>
    > class square : public triangle
    > {
    > public :
    > point vertex4;
    >
    > };
    >
    > class pentagon : public square
    > {
    > public :
    > point vertex5;
    >
    > };
    >
    > int main()
    > {
    > vector<triangle> piggybank;
    > triangle *love_affair = new triangle;
    > square *boxing_ring = new square;
    > pentagon *military = new pentagon;
    >
    > military->vertex5.x = 123;
    > military->vertex5.y = 456;
    >
    > piggybank.push_back(*military);
    > piggybank.push_back(*boxing_ring);
    > piggybank.push_back(*love_affair);
    >
    > return 0;
    >
    > }


    I'ld suggest choosing a smart_pointer instead of new.
    You would end up with something like the following (using
    boost::shared_ptr in this case)

    #include <iostream>
    #include <vector>
    #include "boost/smart_ptr.hpp"

    class Shape { };

    class Triangle : public Shape
    {
    public:
    ~Triangle(){ std::cout << "~Triangle\n"; }
    };

    class Rectangle : public Shape
    {
    public:
    ~Rectangle(){ std::cout << "~Rectangle\n"; }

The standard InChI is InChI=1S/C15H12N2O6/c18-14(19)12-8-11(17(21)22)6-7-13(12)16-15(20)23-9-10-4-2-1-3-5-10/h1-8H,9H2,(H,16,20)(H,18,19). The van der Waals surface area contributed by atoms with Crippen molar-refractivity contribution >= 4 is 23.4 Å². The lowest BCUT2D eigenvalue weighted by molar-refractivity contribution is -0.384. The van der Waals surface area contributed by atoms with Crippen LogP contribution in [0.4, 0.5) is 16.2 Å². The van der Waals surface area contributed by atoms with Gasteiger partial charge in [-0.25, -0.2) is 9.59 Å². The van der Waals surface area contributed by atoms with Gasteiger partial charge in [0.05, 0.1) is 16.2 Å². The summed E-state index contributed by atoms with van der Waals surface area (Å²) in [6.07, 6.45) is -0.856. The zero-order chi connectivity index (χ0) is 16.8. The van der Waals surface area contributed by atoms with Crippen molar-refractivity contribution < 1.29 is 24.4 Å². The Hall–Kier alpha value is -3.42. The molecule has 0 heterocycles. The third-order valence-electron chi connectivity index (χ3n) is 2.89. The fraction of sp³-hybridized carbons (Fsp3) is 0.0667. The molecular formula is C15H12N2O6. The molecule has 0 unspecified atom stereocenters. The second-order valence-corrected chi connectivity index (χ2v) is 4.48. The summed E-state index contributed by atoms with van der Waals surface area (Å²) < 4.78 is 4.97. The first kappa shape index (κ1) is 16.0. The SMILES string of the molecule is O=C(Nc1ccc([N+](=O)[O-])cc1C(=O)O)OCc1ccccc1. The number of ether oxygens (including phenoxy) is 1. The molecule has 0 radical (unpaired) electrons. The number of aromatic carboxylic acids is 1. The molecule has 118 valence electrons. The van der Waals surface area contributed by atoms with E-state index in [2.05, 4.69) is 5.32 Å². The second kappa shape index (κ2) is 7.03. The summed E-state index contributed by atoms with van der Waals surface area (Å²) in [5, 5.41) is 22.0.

};

    class Circle : public Shape
    {
    public:
    ~Circle(){ std::cout << "~Circle\n"; }
    };

    int main()
    {
    std::vector< boost::shared_ptr<Shape> > shapes;

    // Triangle tri;
    // Rectangle rect;
    // Circle circ;

    shapes.push_back(boost::shared_ptr<Shape>(new Triangle));
    shapes.push_back(boost::shared_ptr<Shape>(new Rectangle));
    shapes.push_back(boost::shared_ptr<Shape>(new Circle));

    std::cout << "vector shapes has ";
    std::cout << shapes.size() << " elements\n";
    }

    /*
    vector shapes has 3 elements
    ~Triangle
    ~Rectangle
    ~Circle
    */

    The above uses default constructors only, if parametized ctors are
    supplied, the concept remains the same.
    Salt_Peter, Jun 13, 2008
    #4